Tableau Server

Generating Good Thumbnails / Previews using Tableau Server REST API

The Tableau REST API has very convenient endpoints for retrieving a Workbook or View Preview Image. Unfortunately, there are many conditions where Tableau Server itself doesn’t generate anything other than the gray “User Filtered View” thumbnail. This post describes a process for using the full Image (not preview) REST API endpoints to generate attractive thumbnails images.

One of the conditions that results in a gray generic thumbnails is any workbook that is connected to a Published Data Source that has Row Level Security set up through Data Source Filters.

The basic workflow is:

  1. Request all of the Views from a Workbook (or the Default View if you only need thumbnails at the Workbook level) for one particular user, who you know has enough data access to result in a good looking thumbnail
  2. Call the actual Image endpoints (instead of the Thumbnail / Preview endpoints) for every View you need
  3. Reduce the images to thumbnail size
  4. Cache the thumbnails for efficient retrieval by your embedded web application

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Web Services / REST APIs as a Data Source in Tableau: A PostgreSQL/Python solution

The trend toward wrapping together data and security filtering into RESTful web services has only increased in the past few years, and for a lot of good reasons. If the REST API is optimized to return very quickly based on a set of filtering parameters, the performance alone can justify the architecture. However, Tableau is planning to do more with the result set than simply display it directly — Tableau is ready to do deep analysis and discover new insights. Because of this, Tableau’s VizQL engine needs something it can query in many different ways as the basis for a data source connection.

How can we bridge the gap between a JSON (or XML, if anyone still does that) object response and a relational query engine?

What if I told you THIS was all that was necessary on the Tableau Desktop side to build a data source that acts as a “live” connection to a web service?:

Accessing the PL/Python Function in Tableau

Custom SQL in Tableau

 

Connect to the PostgreSQL database in Tableau Desktop using whatever credentials you created for an end user.

Then on the Data Connection screen, you’ll find onĀ New Custom SQL on the left:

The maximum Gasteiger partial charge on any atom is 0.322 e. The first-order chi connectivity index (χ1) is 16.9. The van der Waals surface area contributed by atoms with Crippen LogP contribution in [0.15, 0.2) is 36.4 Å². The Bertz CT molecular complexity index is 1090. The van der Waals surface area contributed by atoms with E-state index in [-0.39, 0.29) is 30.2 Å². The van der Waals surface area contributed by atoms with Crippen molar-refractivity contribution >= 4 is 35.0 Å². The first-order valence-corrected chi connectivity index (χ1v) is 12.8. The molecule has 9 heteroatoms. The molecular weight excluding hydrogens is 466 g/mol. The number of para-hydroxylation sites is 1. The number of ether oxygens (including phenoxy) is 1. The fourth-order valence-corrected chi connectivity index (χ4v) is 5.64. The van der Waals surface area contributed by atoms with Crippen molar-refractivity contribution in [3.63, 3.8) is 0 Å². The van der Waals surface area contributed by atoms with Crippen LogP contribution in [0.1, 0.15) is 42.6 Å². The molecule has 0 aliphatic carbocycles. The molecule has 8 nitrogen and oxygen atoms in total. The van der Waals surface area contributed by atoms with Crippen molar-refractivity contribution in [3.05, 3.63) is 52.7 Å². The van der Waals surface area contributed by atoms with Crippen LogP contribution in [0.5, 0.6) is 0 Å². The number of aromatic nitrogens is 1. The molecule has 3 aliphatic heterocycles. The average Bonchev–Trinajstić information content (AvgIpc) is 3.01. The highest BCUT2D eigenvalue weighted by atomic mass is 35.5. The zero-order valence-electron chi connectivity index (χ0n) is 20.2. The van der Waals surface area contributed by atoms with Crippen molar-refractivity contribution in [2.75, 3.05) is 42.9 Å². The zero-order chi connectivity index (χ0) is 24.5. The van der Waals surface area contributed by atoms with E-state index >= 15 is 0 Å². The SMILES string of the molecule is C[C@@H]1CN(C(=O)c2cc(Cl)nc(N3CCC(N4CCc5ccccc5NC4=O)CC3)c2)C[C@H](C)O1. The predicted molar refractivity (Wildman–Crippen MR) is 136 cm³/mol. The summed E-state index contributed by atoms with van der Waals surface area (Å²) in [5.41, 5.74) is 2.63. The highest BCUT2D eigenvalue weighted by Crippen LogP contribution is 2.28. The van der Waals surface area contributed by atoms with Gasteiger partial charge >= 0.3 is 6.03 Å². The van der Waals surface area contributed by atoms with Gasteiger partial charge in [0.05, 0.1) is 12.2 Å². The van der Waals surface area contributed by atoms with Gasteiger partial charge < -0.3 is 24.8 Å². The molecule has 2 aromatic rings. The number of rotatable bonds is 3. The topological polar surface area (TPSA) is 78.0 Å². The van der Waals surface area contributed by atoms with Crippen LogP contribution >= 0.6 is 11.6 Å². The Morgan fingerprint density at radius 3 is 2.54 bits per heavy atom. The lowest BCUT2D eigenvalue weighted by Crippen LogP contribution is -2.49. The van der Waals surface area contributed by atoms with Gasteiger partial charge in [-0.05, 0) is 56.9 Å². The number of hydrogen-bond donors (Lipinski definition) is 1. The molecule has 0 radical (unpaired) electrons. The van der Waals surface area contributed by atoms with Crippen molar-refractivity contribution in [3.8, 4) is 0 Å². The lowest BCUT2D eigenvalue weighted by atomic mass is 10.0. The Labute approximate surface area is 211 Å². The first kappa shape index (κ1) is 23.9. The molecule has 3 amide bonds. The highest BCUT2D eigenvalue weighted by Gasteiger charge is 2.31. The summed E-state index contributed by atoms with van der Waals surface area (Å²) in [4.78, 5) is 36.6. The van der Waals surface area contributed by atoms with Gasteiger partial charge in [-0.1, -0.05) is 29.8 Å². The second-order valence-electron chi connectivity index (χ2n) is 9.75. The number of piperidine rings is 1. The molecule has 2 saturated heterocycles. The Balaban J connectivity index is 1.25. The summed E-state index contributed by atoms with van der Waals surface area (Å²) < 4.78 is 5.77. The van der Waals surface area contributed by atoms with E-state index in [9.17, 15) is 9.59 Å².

If you drag that out, then the dialog to define the Custom SQL query appears:

Custom SQL dialog

As you can see, the query is just SELECT * FROM function_name( arguments ), with whatever parameters you want to attach. You can create new parameters right from this dialog box, then put them in place. Make sure to give sensible defaults, and probably most should default to an empty string so that someone can only access if they have the right tokens / etc.

How is this possible?

There’s a whole lot of setup on the PostgreSQL side, but the payoff is the simplicity of the setup in Tableau.

The solution is based on the architecture originally laid out here, but I’ve put together a Dockerfile which builds out a PostgreSQL database ready for your custom set of functions which will dynamically call a RESTful Web Service based on Tableau’s parameters.

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tableau_tools 5.0 : Python 3 for 2020 (and so much more!)

Just in time for 2020, tableau_tools has gone a thorough upgrade to bring it into the Python 3 era. While the 4 series of tableau_tools was Python 3 compatible, tableau_tools 5.0 and beyond are Python 3 native, dropping support for 2.7 entirely. It also drops support for any version of Tableau before 10.3, which matches Tableau’s official support policy at this point.

In the process, the source has also been completely refactored for anyone who wants to join in and help with the project or just is tracking down a bug or strange behavior. It’s far easier now to find where everything is implemented, understand the logic of it, and make suggestions or changes.

Update to Python 3.6 or better, and then use PIP to install the latest version from PyPi. For all the good details, read more…